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RESEARCH: Studies report increasing healthcare challenges among refugees

Oct. 25, 2022
RESEARCH: Studies report increasing healthcare challenges among refugees
A snip from the journal which published on of the studies on refugees' healthcare. GRAPHIC | IFAKARA/KMC.

Researchers have reported increasing healthcare challenges facing the refugee population in Tanzania. The challenges range from accessibility to health services, untreated surgical conditions, long waiting periods to receive healthcare, and high referral rates.

According to the researchers from Ifakara Health Institute and partner institutions, the confirmation was obtained from three latest studies conducted in sub-Saharan Africa that focused on refugees’ health.

Since there are few studies on this issue, the researchers have called for more research focusing on the health of refugees. The studies investigated refugees’ health and the provision of healthcare services at the Nyarugusu refugee camp in western Tanzania.

“Despite significant advances in the understanding of the global burden of surgical disease, limited research focuses on access to health and surgical services among refugees, especially in east Africa,” they say.

“Our results provide a benchmark upon which other studies in conflict or post-conflict zones with refugee or forced migrant populations may be compared… Future research should attempt to build prospective referral registries that allow for better tracking of patients and examination of waiting times.”

Dr. Omar Juma, a researcher at Ifakara Health Institute contributed to the series of studies. Other researchers include; Zachary Obinna Enumah, Joseph V Sakran, Kent Stevens, and Daniel Rhee from John Hopkins Global Surgery Initiative (JHGSI), USA; Mohamed Yunus Rafiq from New York University Shanghai, China; and Frank Manyama and Hilary Ngude from Tanzania Red Cross Society, Tanzania.

Access to health, surgical services

In one of the studies, the researchers wanted to investigate access to health and surgical services among refugees at the Nyarugusu refugee camp which is located in western Tanzania’s Kigoma region.
The refugee camp, which is widely known as one of the largest refugee camps of the 21st century, has more than 132,000 refugees – mostly from the Democratic Republic of Congo and Burundi – who settled there after escaping civil war and riots in their respective countries.

The study describes patterns of access to transportation to health services among 3,560 Congolese and Burundian refugees at the Nyarugusu refugee camp. In their findings, the researchers reveal that while a majority of refugees were reportedly generally healthy (79.3%), most of them also reported financial difficulty when seeking health care.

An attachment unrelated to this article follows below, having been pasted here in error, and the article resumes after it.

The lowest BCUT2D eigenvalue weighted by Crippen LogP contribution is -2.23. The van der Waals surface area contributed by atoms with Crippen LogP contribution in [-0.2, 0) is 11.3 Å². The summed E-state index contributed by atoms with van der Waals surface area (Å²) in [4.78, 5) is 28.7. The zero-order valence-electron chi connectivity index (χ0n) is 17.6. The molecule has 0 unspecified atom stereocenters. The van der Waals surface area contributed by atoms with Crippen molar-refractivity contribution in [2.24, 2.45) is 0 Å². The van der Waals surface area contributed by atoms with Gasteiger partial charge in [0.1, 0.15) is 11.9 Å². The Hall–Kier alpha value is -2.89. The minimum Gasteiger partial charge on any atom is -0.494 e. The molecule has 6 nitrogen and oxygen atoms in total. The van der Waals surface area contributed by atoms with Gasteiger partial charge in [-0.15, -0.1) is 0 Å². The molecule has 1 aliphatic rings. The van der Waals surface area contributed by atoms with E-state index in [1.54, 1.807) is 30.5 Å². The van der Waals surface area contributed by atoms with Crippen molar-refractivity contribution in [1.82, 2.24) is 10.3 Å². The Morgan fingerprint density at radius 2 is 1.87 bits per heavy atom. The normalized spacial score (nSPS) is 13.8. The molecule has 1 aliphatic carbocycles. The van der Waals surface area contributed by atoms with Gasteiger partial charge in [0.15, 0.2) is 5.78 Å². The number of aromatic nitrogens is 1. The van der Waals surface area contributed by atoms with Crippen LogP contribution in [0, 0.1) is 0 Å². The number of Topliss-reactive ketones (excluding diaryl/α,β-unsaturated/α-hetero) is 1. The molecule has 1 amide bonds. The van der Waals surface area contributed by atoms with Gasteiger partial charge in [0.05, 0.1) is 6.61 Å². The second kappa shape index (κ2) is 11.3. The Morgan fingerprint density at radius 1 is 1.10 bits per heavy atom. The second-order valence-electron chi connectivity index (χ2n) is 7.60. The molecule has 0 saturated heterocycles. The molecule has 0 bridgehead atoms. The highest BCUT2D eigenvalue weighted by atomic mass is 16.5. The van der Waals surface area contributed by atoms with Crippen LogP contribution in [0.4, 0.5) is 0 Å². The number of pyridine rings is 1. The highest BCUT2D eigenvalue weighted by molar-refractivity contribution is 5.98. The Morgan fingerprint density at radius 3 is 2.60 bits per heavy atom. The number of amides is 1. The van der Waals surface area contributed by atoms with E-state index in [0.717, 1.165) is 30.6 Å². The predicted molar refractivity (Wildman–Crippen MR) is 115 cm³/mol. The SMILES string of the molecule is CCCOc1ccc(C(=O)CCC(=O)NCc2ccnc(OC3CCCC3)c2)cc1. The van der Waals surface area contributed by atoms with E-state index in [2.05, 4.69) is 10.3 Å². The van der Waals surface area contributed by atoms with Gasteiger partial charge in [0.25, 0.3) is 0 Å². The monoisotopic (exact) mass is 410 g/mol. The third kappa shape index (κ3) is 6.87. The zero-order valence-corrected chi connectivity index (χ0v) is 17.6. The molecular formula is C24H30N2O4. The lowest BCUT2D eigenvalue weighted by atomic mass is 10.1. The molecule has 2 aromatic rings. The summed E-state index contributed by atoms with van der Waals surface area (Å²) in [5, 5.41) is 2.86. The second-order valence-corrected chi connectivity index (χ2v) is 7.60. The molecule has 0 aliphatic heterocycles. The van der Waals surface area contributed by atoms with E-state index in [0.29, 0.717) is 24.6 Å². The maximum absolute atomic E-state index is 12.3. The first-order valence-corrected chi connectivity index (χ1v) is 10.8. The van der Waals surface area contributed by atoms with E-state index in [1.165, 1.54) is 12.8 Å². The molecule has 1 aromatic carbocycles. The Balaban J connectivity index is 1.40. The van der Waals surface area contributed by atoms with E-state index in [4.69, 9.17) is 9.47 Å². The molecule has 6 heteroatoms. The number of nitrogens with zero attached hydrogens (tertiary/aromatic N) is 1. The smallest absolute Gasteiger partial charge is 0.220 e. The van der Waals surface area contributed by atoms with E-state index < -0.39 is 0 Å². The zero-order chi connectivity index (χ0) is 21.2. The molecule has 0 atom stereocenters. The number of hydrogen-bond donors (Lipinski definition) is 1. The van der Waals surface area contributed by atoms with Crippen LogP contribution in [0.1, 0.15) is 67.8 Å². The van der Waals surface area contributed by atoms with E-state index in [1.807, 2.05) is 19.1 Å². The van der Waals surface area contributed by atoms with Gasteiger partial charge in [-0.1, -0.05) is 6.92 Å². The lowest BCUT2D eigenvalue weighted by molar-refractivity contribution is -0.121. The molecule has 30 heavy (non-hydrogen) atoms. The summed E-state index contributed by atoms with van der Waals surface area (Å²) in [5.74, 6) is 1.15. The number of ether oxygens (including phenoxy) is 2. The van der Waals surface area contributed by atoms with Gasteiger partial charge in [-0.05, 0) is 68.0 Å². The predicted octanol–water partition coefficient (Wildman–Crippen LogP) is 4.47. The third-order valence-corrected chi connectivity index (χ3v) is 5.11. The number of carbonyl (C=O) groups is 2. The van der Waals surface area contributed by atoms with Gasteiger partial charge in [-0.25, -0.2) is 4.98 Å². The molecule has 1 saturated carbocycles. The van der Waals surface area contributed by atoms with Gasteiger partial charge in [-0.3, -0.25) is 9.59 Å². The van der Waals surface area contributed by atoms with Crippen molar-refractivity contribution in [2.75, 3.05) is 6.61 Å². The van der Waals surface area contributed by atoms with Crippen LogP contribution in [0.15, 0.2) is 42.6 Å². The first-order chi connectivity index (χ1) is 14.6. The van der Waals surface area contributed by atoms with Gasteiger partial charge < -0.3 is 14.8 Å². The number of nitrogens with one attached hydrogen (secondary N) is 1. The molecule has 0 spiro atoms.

Additionally, they had to wait for long periods, usually between 3 and 12 hours, before being seen at the health center which forced around 3% of the refugees to leave the refugee camp to seek health care elsewhere in order to avoid the long wait times.

“Our study does suggest that some independent health care seeking did occur outside of the camp-based services. Future research may focus more specifically on barriers to timely servicing of patients and patterns of self-referral” the researchers proposed in their study published in the Springer Link: The Journal of Immigrant and Minority Health on August 30, 2022. The journal is an international forum for the publication of peer-reviewed original research pertaining to immigrant health with contributors ranging from experts in diverse fields. Dr. Omar has contributed to several studies on the topic of immigrant health.

Read full publication here: >> https://doi.org/10.1007/S10903-022-01387-9

Prevalence of surgical problems among children

In another study, the researchers sought to assess the prevalence of pediatric surgical problems among refugee children. Also conducted at the Nyarugusu refugee camp, the study findings showed a high untreated burden of surgical problems among refugee children and adolescents. Over 30% reported a history or presence of a surgical problem, and of that 30%, over half (54%) reported the problem was ongoing.

The researchers pointed out the reasons behind the high burden of untreated surgical conditions saying, “Part of this persistent need may be related to a lack of sufficient resources, including human resources, in addressing the surgical burden of disease, especially in conflict or post-conflict zones.” The findings of this study were published in the BMC (BMC Pediatric) journal on September 1, 2022.

Read full publication here: >> https://doi.org/10.1186/S12887-022-03576-9

Pattern of refferal services

In yet another study, the researchers aimed to describe patterns of referral services among refugees living in the Nyarugusu refugee camp. The findings revealed a 3.9% referral rate of patients with surgical problems which were also not completed timely.

The referral rate according to the researchers “is slightly higher than other referral rates documented in similar, but hospital-based contexts, including in Tanzania.” The study findings are published in the BMJ journal on October 3, 2022.

Read full publication here: >> https://bmjopen.bmj.com/content/12/10/e058778.long